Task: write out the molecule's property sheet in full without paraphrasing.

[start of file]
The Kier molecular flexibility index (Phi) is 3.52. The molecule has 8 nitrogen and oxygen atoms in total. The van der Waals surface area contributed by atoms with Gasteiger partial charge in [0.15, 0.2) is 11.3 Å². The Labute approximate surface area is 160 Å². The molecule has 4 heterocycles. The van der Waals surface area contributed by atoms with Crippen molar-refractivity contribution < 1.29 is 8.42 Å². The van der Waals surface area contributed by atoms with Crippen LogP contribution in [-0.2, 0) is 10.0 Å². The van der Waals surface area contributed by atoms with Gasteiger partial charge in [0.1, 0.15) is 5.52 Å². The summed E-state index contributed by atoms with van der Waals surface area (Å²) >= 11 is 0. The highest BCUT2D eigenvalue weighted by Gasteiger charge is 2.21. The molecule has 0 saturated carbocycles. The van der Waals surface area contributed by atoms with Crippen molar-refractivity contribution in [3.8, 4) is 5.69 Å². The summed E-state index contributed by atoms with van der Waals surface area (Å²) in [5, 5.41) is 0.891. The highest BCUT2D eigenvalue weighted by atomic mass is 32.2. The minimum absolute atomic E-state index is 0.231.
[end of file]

The Kier molecular flexibility index (Phi) is 3.52. The molecule has 8 nitrogen and oxygen atoms in total. The van der Waals surface area contributed by atoms with Gasteiger partial charge in [0.15, 0.2) is 11.3 Å². The Labute approximate surface area is 160 Å². The molecule has 4 heterocycles. The van der Waals surface area contributed by atoms with Crippen molar-refractivity contribution < 1.29 is 8.42 Å². The van der Waals surface area contributed by atoms with Crippen LogP contribution in [-0.2, 0) is 10.0 Å². The van der Waals surface area contributed by atoms with Gasteiger partial charge in [0.1, 0.15) is 5.52 Å². The summed E-state index contributed by atoms with van der Waals surface area (Å²) >= 11 is 0. The highest BCUT2D eigenvalue weighted by Gasteiger charge is 2.21. The molecule has 0 saturated carbocycles. The van der Waals surface area contributed by atoms with Crippen molar-refractivity contribution in [3.8, 4) is 5.69 Å². The summed E-state index contributed by atoms with van der Waals surface area (Å²) in [5, 5.41) is 0.891. The highest BCUT2D eigenvalue weighted by atomic mass is 32.2. The minimum absolute atomic E-state index is 0.231.